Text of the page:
“Nearby shepherds were living in the fields, guarding their sheep at night. The Lord’s angel stood before them, the Lord’s glory shone around them… the shepherds said to each other, ‘Let’s go right now to Bethlehem and see what’s happened.’ Luke 2: 8 – 15
“Let’s go,” the shepherds said. How many times this year have I wished I could “go”? Birthdays, weddings, funerals, new babies, Easter and so many other occasions have been different in 2020. How often have you gazed into a screen, glad of the faces before you but somehow feeling further apart than ever?
The desire for connection and community is at the heart of Glasgow City Mission. The City Centre Project Team have carried the desire to go deeper – with God and our guests – for years. We recognise that God made us for togetherness: that we are a broken, messy, loveable family. Back in March (a lifetime ago!) as the country slowly realised what was coming, we knew that our guests would be all the more vulnerable in the wake of the pandemic. We started asking our regular guests what they needed and kept clipboards at the doors so we could scribble down contact details for those who visited us less frequently.
In the first weeks of lockdown, we phoned or wrote to almost 700 people. While there was a serious need for practical essentials like food and toiletries, what became more prevalent was the desire to be seen, to be known and to be loved. I was, and still am, deeply moved by the way my colleagues persevered in trying many different methods to keep our guests connected: group video calls for Bible study, cooking, learning English, book group and more; weekly quiz on our Facebook page; art therapy; workouts; and games at Glasgow Green; hundreds of birthday cards posted to people who might receive no other. A team of volunteers made 70 calls a week to those who were particularly isolated – for six months!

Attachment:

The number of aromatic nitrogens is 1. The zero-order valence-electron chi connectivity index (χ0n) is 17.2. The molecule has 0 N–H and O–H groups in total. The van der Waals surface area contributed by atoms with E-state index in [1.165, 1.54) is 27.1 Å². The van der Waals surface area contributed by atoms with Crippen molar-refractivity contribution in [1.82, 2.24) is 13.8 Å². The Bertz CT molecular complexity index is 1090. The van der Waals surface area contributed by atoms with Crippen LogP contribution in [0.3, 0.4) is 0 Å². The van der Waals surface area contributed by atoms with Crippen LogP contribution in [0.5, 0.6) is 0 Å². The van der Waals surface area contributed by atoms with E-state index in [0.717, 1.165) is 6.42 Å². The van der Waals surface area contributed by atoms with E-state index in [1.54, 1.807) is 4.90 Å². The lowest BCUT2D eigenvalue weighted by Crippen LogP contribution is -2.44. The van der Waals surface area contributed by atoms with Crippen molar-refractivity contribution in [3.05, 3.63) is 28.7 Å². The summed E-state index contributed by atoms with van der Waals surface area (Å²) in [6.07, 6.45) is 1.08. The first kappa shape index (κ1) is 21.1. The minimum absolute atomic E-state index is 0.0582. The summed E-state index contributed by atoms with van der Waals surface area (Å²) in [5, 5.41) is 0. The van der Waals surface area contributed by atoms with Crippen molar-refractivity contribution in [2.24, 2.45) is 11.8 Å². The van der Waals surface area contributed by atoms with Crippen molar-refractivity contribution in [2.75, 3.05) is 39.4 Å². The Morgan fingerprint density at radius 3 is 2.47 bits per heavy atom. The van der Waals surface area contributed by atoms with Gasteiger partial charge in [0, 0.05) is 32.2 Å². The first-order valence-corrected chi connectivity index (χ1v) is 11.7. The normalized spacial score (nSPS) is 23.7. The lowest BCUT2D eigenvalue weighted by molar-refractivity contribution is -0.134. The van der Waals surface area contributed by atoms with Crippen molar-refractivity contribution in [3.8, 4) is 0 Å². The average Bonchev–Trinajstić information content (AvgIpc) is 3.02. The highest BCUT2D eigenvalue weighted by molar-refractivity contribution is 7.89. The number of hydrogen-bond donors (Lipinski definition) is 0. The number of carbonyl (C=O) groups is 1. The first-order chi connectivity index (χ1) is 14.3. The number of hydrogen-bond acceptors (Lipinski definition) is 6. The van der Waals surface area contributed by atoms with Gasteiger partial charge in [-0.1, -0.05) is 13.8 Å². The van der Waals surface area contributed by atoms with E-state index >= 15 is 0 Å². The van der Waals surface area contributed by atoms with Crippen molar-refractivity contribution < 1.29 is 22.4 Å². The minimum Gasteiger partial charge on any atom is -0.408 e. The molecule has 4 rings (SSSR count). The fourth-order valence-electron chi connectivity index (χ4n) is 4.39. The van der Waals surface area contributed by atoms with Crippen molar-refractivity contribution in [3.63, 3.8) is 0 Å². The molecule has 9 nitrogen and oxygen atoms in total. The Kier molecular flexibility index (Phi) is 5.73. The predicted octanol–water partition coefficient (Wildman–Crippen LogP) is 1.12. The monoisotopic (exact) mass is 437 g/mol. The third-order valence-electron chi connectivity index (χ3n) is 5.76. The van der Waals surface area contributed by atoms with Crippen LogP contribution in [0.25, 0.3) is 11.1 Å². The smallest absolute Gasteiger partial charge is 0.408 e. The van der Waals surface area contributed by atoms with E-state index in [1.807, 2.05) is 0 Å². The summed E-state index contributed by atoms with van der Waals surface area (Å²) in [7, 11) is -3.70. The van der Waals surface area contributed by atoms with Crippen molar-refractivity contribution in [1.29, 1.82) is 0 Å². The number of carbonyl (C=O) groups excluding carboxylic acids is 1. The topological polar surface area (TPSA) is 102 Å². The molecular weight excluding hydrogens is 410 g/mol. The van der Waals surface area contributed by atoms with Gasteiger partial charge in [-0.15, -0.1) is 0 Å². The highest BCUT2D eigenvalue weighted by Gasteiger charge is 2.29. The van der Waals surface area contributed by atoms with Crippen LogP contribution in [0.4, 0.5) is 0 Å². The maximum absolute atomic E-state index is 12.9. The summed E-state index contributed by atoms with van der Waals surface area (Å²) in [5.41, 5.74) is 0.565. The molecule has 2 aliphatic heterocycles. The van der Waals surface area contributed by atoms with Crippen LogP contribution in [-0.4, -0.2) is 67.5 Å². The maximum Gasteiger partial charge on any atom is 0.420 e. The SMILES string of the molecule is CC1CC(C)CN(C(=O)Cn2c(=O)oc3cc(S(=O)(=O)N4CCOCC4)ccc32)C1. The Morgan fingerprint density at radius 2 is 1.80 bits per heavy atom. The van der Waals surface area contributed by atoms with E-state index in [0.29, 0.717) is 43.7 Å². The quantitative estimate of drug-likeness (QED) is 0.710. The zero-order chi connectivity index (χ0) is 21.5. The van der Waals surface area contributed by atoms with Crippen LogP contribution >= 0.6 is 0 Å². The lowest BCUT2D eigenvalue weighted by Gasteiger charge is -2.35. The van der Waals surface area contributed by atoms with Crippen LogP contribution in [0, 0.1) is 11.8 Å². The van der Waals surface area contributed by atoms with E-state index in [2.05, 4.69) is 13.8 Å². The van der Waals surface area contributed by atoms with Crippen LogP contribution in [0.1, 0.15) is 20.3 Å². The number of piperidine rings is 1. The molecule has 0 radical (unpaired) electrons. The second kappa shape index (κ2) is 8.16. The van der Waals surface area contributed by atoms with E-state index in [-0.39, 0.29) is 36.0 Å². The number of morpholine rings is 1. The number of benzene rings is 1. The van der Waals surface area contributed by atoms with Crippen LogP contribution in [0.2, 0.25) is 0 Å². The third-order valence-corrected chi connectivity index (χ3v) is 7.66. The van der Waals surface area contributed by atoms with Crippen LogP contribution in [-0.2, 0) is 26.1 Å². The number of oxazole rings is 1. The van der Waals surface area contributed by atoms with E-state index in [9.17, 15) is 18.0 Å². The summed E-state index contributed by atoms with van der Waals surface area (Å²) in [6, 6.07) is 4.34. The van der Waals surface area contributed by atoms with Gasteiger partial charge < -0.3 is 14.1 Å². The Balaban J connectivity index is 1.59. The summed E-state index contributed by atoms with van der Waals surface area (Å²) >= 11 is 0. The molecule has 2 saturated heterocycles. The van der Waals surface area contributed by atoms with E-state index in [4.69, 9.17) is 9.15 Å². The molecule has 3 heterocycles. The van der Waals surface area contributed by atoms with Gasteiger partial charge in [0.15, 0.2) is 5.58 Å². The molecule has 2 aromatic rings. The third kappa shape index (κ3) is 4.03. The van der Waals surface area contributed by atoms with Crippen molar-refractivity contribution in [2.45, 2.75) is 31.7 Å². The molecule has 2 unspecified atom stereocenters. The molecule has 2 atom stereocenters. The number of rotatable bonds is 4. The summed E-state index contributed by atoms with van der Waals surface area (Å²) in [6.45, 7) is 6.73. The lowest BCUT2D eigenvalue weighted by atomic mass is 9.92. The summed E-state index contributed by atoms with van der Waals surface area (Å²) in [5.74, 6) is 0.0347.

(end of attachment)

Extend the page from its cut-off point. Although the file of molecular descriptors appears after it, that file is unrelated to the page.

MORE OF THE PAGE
Once we were able to reopen our Crimea Street building we were struck again by the value of community. Even in the past few weeks of the tier 4 lockdown, we have been able to safely run a Drop-in. Lindsay and her team cook two gorgeous meals each day. A small and faithful squad of volunteers repeatedly skoosh every surface with antibacterial spray and make an impossible number of cups of coffee.
Each week I tally the number of guests who visit us in person: around 80 per day. That number, to me, isn’t too significant. What I notice is the repetition. Perhaps a third of those guests visit twice a day: casting an eye over the small queue outside as they finish their breakfast and quickly finishing up to let someone in from the cold, knowing they’ll be back for lunch a few hours later. Closer to three-quarters visit us every day. I know of one elderly man who walks for 45 minutes to linger over the newspaper each day before walking the same distance home. What a privilege to host him and others like him.
Just like those Bethlehem shepherds, our guests know that there is something special drawing them in. They may not always recognise God’s hand in the welcome they receive, but it is our prayer that they would know community, connection and God’s love this Christmas.